: At the heart of it all

Dr. Dan Morgan Associate Dean – College of Arts & Science Principal Senior Lecturer – & Environmental Sciences Vanderbilt University Osher Lifelong Learning Institute Spring 2021 Field work in Antarctica in 2017-18 Dr. Dan Morgan, PhD

• Grew up in Portland, OR • What I like to study: • Pomona College in • Landscapes and how Claremont, California, they record how Earth BA 2002 has changed • University of Washington in • Field work in Antarctica, Seattle, Washington, , California, PhD 2009 Peru, Nepal, , Italy • Vanderbilt since 2009 What do I do?

• Associate Dean, College • Former Faculty Head of of Arts & Science Memorial House, • Principal Senior Martha Rivers Ingram Lecturer, Earth & Commons Environmental Sciences Collaborators

• Collaborators: Jaakko Putkonen (UND), Greg Balco (BGC), Warner Cribb (MTSU), Ted Bibby (UND-UCSB), Mauro Guglielmin (U. Insubria) • Students: Courtney Megerian (‘22), Ellie Miller (‘22), Sophia Wang (‘22), Andrew Grant (‘19), Lucia Berkey (SSMV ‘20), Ruby Kinkel (SSMV ‘19), Evan Miranda (‘18), Sarah Sams (‘16), Julia Liu (‘16), Katherine Edwards (‘15), Michael Diamond (‘15), Carson Hedberg (‘16), Ashley Ball (‘13), Kyle Ringger (‘13), Mitchell Stocky (‘12), Collin Giusti (UND), Erin Hoeft (UND), Holly Westad (UND), Josh Cox (UTK), Eli Orland (PO), Frank Lyles (PO) • Funding and support: NSF #1842542, #1445169, PLR-0838968 and PLR- 0838757, Vanderbilt University Summer Research Program, Vanderbilt Research Supervision Grant, PRIME Lab, UNAVCO, Polar Geospatial Center Motivation: Antarctica is changing!

NASA’s GRACE mission DeConto and Pollard, 2016: “Antarctica has the potential to contribute more than a metre of -level rise by 2100 and more than 15 metres by 2500” 1 meter rise

http://geology.com/sea-level-rise/ Motivating questions for my research • How old are the glacial deposits in Dry Valleys? What was the former extent of past glaciation?

• What geomorphic processes are active in these valleys? How quickly do they alter the landscape? Course Outline

• I. Geography, , and biology • II. and early expeditions • III. The “Golden Age” of Antarctic exploration • IV. 20th century expeditions • V. Antarctic governance • VI. Modern science in Antarctica Antarctica

• Coldest, iciest, driest, highest, windiest, brightest, loneliest, most peaceful, & least explored Where is Antarctica? Geography

• Antarctica is a continent • Antarctica is a tectonic plate

Earth’s physical structure

• Crust - thin, solid, mostly light elements (e.g., aluminum, silicon), two types: continental and oceanic • Mantle - viscoelastic (deformable), composition like crust but enriched in heavy elements (e.g., iron, magnesium) • Outer Core - liquid, mostly iron, other heavy elements • Inner Core - solid, mostly iron, other heavy elements How it works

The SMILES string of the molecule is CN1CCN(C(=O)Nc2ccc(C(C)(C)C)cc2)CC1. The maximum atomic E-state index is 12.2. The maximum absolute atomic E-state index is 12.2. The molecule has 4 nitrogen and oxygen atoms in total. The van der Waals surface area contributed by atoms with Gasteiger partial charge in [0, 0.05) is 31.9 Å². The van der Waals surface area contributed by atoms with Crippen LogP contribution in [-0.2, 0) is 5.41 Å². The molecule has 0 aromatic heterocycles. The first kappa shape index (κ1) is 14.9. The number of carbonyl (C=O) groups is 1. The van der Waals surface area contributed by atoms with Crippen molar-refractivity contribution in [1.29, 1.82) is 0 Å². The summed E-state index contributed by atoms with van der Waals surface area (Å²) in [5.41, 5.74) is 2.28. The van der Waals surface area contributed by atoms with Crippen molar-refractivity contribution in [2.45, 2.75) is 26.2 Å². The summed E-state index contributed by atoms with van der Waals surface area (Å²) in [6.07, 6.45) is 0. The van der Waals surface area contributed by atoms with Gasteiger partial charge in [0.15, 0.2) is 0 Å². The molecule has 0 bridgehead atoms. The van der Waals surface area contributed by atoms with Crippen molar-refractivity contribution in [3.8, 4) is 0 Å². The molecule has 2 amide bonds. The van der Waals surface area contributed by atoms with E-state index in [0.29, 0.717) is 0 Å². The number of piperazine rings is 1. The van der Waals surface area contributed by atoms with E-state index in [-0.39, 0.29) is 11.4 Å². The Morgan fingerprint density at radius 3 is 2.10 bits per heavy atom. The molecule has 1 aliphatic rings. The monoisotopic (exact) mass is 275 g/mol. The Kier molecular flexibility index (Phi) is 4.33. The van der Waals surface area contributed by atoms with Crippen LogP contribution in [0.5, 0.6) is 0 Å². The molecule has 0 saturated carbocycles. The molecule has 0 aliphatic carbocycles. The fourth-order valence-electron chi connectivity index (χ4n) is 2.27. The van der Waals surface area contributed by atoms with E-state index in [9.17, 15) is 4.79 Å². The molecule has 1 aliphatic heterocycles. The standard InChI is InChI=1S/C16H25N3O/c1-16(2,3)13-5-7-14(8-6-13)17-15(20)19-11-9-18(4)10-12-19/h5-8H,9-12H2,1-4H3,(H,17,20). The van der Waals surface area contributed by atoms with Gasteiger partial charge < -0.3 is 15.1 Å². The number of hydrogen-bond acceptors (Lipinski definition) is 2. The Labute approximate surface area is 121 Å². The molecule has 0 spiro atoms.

• Heat from the core moves material through the lower mantle and asthenosphere in convection currents • Lithospheric plates “float” on the asthenosphere and are moved by these currents • https://www.youtube.co m/watch?v=ryrXAGY1dm E (or Pangea)

Types of plate boundaries • Plates moving away from each other → Divergent margin • Plates moving towards each other → Convergent margin • Plates sliding past one another → Transform margin Distribution of earthquakes Distribution of volcanoes Age of the seafloor

Blue = Old

Red = Young Topographic – colored for elevation (red = high, blue = low)

Geology • Tectonically isolated • Few volcanoes, earthquakes, or young mountains • Central to recreating former Geology and

• Antarctica separated from America ~34 Million ago • Antarctic Circumpolar Current largest - driven current in ! • Heat has a hard time making it to the interior → Antarctica is and icy Zachos et al., 2001 Modern Climate • Average snowfall 17 cm/ of water equivalent • Persistent surface • Surface reflects ~80% of light

Warren and Town, 2011 Annual temperature cycle at the http://www.usap.gov/videoclipsandmaps/mcmwebcam.cfm

Warren and Town, 2011

Bedmap2, 2013 Bedrock elevation

Bedmap2, 2013

Bedmap2, 2013

http://www.nasa.gov/topics/earth/features/antarctic-map.html thickness

Bedmap, 2000 Bedmap2, 2013 Mean ice thickness 2,126 m What is an ? Ice Shelves - ice that flows into

http://earthobservatory.nasa.gov/Features/Wo rldOfChange/larsenb.php Ice Sheet Schematic – ocean water that freezes Subglacial Lakes Global water budget Volumes of ice

Ice ~Sea level equiv. (m) % of total Antarctica ~58 90 ( ~52) ( ~6) ~6 9 Other ~0.3 <1 Permafrost ~1 <1 (Change in sea level from last glacial maximum ~120m) Biology What I’ve seen in Antarctica , , &

• Microscopic life is abundant even in apparently barren landscapes • Nematodes (similar to worms), tardigrades (water bears), and rotifers (wheel ) are top of food chain in most inland • Depend on liquid water for activity, but survive for years when cold and dry Most of Antarctica is covered in ice A few parts are mostly dirt Where nothing happens that fast Thought Questions

• How old is Earth? • When did evolve? • What did the surface of look like before this? Homo sapiens “Lucy” Biggest Grasses Extinction Mass Extinction Triceratops First

Significant First amounts of Mammals Oxygen in Mass Extinction and flowers

First Ferns

First First Land Oldest known Mass Extinction Plants rocks First (jawless) Fish

Mass Extinction Surfaces without vegetation Questions